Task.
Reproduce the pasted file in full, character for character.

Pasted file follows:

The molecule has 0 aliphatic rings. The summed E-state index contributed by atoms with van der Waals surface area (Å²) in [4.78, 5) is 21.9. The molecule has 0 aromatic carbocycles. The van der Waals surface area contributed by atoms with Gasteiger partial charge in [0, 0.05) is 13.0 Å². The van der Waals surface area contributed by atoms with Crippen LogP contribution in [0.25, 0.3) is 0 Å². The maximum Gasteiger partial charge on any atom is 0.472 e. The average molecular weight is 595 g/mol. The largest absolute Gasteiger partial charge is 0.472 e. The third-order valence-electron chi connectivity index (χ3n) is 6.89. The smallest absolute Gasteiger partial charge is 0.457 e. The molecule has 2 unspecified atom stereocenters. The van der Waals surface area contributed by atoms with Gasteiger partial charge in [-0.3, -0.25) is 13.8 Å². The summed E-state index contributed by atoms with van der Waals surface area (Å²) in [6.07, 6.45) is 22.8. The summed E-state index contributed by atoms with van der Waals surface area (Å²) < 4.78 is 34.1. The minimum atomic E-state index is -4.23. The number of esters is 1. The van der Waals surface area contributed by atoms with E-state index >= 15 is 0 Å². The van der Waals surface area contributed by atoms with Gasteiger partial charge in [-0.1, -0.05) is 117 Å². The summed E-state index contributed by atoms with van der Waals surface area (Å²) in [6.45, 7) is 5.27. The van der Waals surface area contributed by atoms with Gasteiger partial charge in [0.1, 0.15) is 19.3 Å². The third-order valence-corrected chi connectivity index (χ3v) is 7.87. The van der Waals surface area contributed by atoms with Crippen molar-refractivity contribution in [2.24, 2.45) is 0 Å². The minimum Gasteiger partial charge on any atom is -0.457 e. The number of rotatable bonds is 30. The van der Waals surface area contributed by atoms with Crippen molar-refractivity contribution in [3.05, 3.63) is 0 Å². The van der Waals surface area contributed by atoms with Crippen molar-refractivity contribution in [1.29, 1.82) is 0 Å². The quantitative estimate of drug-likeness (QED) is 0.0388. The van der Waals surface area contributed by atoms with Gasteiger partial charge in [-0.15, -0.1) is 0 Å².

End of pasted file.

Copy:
The molecule has 0 aliphatic rings. The summed E-state index contributed by atoms with van der Waals surface area (Å²) in [4.78, 5) is 21.9. The molecule has 0 aromatic carbocycles. The van der Waals surface area contributed by atoms with Gasteiger partial charge in [0, 0.05) is 13.0 Å². The van der Waals surface area contributed by atoms with Crippen LogP contribution in [0.25, 0.3) is 0 Å². The maximum Gasteiger partial charge on any atom is 0.472 e. The average molecular weight is 595 g/mol. The largest absolute Gasteiger partial charge is 0.472 e. The third-order valence-electron chi connectivity index (χ3n) is 6.89. The smallest absolute Gasteiger partial charge is 0.457 e. The molecule has 2 unspecified atom stereocenters. The van der Waals surface area contributed by atoms with Gasteiger partial charge in [-0.3, -0.25) is 13.8 Å². The summed E-state index contributed by atoms with van der Waals surface area (Å²) in [6.07, 6.45) is 22.8. The summed E-state index contributed by atoms with van der Waals surface area (Å²) < 4.78 is 34.1. The minimum atomic E-state index is -4.23. The number of esters is 1. The van der Waals surface area contributed by atoms with E-state index >= 15 is 0 Å². The van der Waals surface area contributed by atoms with Gasteiger partial charge in [-0.1, -0.05) is 117 Å². The summed E-state index contributed by atoms with van der Waals surface area (Å²) in [6.45, 7) is 5.27. The van der Waals surface area contributed by atoms with Gasteiger partial charge in [0.1, 0.15) is 19.3 Å². The third-order valence-corrected chi connectivity index (χ3v) is 7.87. The van der Waals surface area contributed by atoms with Crippen molar-refractivity contribution in [2.24, 2.45) is 0 Å². The minimum Gasteiger partial charge on any atom is -0.457 e. The number of rotatable bonds is 30. The van der Waals surface area contributed by atoms with Crippen molar-refractivity contribution in [3.05, 3.63) is 0 Å². The van der Waals surface area contributed by atoms with Crippen molar-refractivity contribution in [1.29, 1.82) is 0 Å². The quantitative estimate of drug-likeness (QED) is 0.0388. The van der Waals surface area contributed by atoms with Gasteiger partial charge in [-0.15, -0.1) is 0 Å².